Is there a common theme running through the songs you choose to cover other than the fact that you like them?
I’ve always meant to project a life-affirming message, but without becoming saccharine. The greatest bands, like the Beatles, Led Zeppelin, Pink Floyd, Yes, ELO, Fleetwood Mac, etc., succeeded in doing that. Their music has moved the world, and contributed toward peace in the most powerful way. One of my favorite covers is Melanie Safka’s song “I Don’t Eat Animals,” because our compassion as humans must extend to all sentient beings. For that matter, Thich Nhat Hanh includes compassion for minerals, which makes sense if you think about the earth as a giant living being. I’ve also covered lots of songs that I just plain love, like “Walkin’ on Sunshine,” “Low Spark of High Heeled Boys,” “Sultans of Swing,” “Still Rock ‘n’ Roll to Me,” and “Stray Cat Strut,” simply because I get high singing them.
You're about to go on your very first tour of clubs this coming spring. Clubs tend to be relatively controlled environments whereas performing on the street has its own set of hazards. Is this something you're looking forward to, or does the controlled setting make you apprehensive?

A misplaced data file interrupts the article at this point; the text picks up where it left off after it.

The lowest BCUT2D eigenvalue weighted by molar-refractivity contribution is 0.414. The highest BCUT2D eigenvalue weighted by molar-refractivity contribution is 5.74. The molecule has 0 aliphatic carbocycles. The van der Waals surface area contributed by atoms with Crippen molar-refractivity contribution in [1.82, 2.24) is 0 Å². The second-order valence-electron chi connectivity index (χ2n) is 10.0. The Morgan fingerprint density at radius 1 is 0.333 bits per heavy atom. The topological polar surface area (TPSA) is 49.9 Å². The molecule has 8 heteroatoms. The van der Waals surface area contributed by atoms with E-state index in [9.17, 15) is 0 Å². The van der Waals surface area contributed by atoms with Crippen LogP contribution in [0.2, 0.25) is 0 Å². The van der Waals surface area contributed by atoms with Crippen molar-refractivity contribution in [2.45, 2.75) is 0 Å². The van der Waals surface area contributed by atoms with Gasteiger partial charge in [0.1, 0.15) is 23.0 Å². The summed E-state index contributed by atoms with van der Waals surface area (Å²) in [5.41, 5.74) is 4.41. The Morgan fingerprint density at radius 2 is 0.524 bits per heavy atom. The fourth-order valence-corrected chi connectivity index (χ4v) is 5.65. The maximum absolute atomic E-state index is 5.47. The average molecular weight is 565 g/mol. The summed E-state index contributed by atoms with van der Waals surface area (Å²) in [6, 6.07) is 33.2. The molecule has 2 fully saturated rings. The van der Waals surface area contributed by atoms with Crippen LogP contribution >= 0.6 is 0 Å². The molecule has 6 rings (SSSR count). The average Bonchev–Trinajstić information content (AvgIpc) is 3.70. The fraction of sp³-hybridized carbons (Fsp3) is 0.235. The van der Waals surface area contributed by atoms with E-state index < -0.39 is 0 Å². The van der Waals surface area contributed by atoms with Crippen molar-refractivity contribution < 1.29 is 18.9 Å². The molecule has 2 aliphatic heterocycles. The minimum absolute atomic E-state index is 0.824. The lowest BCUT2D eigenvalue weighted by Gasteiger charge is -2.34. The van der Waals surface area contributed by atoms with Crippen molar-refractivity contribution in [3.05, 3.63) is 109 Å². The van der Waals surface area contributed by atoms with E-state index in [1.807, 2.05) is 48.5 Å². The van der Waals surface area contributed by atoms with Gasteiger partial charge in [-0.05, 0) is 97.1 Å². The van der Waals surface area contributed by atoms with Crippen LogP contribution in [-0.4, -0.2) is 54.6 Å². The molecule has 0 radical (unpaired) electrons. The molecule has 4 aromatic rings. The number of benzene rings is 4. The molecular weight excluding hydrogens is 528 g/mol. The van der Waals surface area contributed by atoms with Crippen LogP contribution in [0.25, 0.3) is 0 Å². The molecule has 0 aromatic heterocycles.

I’m looking forward to playing for people who already love my music, instead of spending hours on end playing to deaf ears on the street. I’m also a little apprehensive about how to structure a set in an impressively building way, and having meaningful and entertaining things to say in between songs. I’ve never really had to do that before!
Recordings exist in a fixed state but it seems that there would be a lot of room for improvisation during a live performance by the Space Lady, especially with regard to your sound effects, vocals, etc. Do you do much improvisation or do you keep things pretty well regulated?